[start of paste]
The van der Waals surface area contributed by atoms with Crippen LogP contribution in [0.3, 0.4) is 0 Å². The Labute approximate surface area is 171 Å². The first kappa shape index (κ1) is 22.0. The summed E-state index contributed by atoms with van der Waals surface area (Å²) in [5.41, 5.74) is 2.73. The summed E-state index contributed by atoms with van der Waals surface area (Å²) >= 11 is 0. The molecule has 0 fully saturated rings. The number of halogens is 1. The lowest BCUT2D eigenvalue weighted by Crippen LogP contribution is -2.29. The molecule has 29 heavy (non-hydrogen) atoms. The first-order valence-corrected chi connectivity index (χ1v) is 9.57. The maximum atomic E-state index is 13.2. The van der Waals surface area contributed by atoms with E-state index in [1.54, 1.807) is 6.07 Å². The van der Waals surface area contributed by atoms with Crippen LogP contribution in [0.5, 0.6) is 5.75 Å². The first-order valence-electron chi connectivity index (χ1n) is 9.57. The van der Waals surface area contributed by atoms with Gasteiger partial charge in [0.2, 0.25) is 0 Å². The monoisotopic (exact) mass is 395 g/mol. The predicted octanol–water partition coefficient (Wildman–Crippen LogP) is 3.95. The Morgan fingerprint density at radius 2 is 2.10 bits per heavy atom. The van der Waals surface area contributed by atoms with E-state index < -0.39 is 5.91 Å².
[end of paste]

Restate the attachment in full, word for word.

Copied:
The van der Waals surface area contributed by atoms with Crippen LogP contribution in [0.3, 0.4) is 0 Å². The Labute approximate surface area is 171 Å². The first kappa shape index (κ1) is 22.0. The summed E-state index contributed by atoms with van der Waals surface area (Å²) in [5.41, 5.74) is 2.73. The summed E-state index contributed by atoms with van der Waals surface area (Å²) >= 11 is 0. The molecule has 0 fully saturated rings. The number of halogens is 1. The lowest BCUT2D eigenvalue weighted by Crippen LogP contribution is -2.29. The molecule has 29 heavy (non-hydrogen) atoms. The first-order valence-corrected chi connectivity index (χ1v) is 9.57. The maximum atomic E-state index is 13.2. The van der Waals surface area contributed by atoms with E-state index in [1.54, 1.807) is 6.07 Å². The van der Waals surface area contributed by atoms with Crippen LogP contribution in [0.5, 0.6) is 5.75 Å². The first-order valence-electron chi connectivity index (χ1n) is 9.57. The van der Waals surface area contributed by atoms with Gasteiger partial charge in [0.2, 0.25) is 0 Å². The monoisotopic (exact) mass is 395 g/mol. The predicted octanol–water partition coefficient (Wildman–Crippen LogP) is 3.95. The Morgan fingerprint density at radius 2 is 2.10 bits per heavy atom. The van der Waals surface area contributed by atoms with E-state index < -0.39 is 5.91 Å².